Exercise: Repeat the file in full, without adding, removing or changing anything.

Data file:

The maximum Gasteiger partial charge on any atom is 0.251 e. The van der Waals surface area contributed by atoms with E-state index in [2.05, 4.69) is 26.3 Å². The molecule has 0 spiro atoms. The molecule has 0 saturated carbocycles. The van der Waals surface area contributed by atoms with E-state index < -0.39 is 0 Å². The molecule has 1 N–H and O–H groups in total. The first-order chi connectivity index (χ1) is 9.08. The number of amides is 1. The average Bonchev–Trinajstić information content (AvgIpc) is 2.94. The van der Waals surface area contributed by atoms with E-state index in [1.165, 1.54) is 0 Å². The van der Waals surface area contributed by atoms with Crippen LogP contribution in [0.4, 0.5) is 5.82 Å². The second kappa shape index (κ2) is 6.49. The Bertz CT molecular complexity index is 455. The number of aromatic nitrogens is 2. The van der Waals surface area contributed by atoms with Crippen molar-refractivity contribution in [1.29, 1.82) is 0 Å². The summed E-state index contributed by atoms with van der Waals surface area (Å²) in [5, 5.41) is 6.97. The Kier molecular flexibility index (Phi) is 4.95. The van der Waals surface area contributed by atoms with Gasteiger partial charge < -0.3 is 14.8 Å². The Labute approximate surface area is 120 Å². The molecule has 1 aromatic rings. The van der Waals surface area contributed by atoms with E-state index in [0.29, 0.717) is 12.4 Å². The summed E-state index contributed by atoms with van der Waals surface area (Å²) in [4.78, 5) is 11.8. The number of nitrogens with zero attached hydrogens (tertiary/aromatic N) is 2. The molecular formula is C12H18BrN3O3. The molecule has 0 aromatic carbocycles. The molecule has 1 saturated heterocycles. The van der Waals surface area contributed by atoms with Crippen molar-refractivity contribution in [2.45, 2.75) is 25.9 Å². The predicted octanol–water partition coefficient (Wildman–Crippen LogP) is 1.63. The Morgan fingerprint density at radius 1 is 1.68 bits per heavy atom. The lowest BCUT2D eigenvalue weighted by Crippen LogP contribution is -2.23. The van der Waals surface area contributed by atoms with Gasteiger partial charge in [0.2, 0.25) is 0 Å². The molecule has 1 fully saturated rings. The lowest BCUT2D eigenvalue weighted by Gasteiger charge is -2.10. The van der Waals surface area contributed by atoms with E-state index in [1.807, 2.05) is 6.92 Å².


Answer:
The maximum Gasteiger partial charge on any atom is 0.251 e. The van der Waals surface area contributed by atoms with E-state index in [2.05, 4.69) is 26.3 Å². The molecule has 0 spiro atoms. The molecule has 0 saturated carbocycles. The van der Waals surface area contributed by atoms with E-state index < -0.39 is 0 Å². The molecule has 1 N–H and O–H groups in total. The first-order chi connectivity index (χ1) is 9.08. The number of amides is 1. The average Bonchev–Trinajstić information content (AvgIpc) is 2.94. The van der Waals surface area contributed by atoms with E-state index in [1.165, 1.54) is 0 Å². The van der Waals surface area contributed by atoms with Crippen LogP contribution in [0.4, 0.5) is 5.82 Å². The second kappa shape index (κ2) is 6.49. The Bertz CT molecular complexity index is 455. The number of aromatic nitrogens is 2. The van der Waals surface area contributed by atoms with Crippen molar-refractivity contribution in [1.29, 1.82) is 0 Å². The summed E-state index contributed by atoms with van der Waals surface area (Å²) in [5, 5.41) is 6.97. The Kier molecular flexibility index (Phi) is 4.95. The van der Waals surface area contributed by atoms with Gasteiger partial charge < -0.3 is 14.8 Å². The Labute approximate surface area is 120 Å². The molecule has 1 aromatic rings. The van der Waals surface area contributed by atoms with E-state index in [0.29, 0.717) is 12.4 Å². The summed E-state index contributed by atoms with van der Waals surface area (Å²) in [4.78, 5) is 11.8. The number of nitrogens with zero attached hydrogens (tertiary/aromatic N) is 2. The molecular formula is C12H18BrN3O3. The molecule has 0 aromatic carbocycles. The molecule has 1 saturated heterocycles. The van der Waals surface area contributed by atoms with Crippen molar-refractivity contribution in [2.45, 2.75) is 25.9 Å². The predicted octanol–water partition coefficient (Wildman–Crippen LogP) is 1.63. The Morgan fingerprint density at radius 1 is 1.68 bits per heavy atom. The lowest BCUT2D eigenvalue weighted by Crippen LogP contribution is -2.23. The van der Waals surface area contributed by atoms with Gasteiger partial charge in [0.2, 0.25) is 0 Å². The molecule has 1 fully saturated rings. The lowest BCUT2D eigenvalue weighted by Gasteiger charge is -2.10. The van der Waals surface area contributed by atoms with E-state index in [1.807, 2.05) is 6.92 Å².